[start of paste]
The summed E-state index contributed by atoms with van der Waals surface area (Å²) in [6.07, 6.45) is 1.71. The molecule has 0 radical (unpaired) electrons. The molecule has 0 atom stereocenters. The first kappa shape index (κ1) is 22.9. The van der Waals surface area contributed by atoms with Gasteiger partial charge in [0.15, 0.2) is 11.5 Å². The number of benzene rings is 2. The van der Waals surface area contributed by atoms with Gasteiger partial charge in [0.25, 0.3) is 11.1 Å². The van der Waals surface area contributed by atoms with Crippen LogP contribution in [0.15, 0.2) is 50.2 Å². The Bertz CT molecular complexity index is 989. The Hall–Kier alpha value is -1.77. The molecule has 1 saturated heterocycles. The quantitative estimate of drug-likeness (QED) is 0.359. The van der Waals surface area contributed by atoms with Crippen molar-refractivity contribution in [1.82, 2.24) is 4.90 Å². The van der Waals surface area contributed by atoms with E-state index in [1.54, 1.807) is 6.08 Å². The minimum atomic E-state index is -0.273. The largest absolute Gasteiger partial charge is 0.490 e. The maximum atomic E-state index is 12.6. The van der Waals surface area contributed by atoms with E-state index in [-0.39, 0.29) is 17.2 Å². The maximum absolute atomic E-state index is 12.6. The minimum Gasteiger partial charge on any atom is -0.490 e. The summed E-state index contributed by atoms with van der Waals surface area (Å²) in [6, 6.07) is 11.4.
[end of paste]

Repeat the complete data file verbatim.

The summed E-state index contributed by atoms with van der Waals surface area (Å²) in [6.07, 6.45) is 1.71. The molecule has 0 radical (unpaired) electrons. The molecule has 0 atom stereocenters. The first kappa shape index (κ1) is 22.9. The van der Waals surface area contributed by atoms with Gasteiger partial charge in [0.15, 0.2) is 11.5 Å². The number of benzene rings is 2. The van der Waals surface area contributed by atoms with Gasteiger partial charge in [0.25, 0.3) is 11.1 Å². The van der Waals surface area contributed by atoms with Crippen LogP contribution in [0.15, 0.2) is 50.2 Å². The Bertz CT molecular complexity index is 989. The Hall–Kier alpha value is -1.77. The molecule has 1 saturated heterocycles. The quantitative estimate of drug-likeness (QED) is 0.359. The van der Waals surface area contributed by atoms with Crippen molar-refractivity contribution in [1.82, 2.24) is 4.90 Å². The van der Waals surface area contributed by atoms with E-state index in [1.54, 1.807) is 6.08 Å². The minimum atomic E-state index is -0.273. The largest absolute Gasteiger partial charge is 0.490 e. The maximum atomic E-state index is 12.6. The van der Waals surface area contributed by atoms with E-state index in [-0.39, 0.29) is 17.2 Å². The maximum absolute atomic E-state index is 12.6. The minimum Gasteiger partial charge on any atom is -0.490 e. The summed E-state index contributed by atoms with van der Waals surface area (Å²) in [6, 6.07) is 11.4.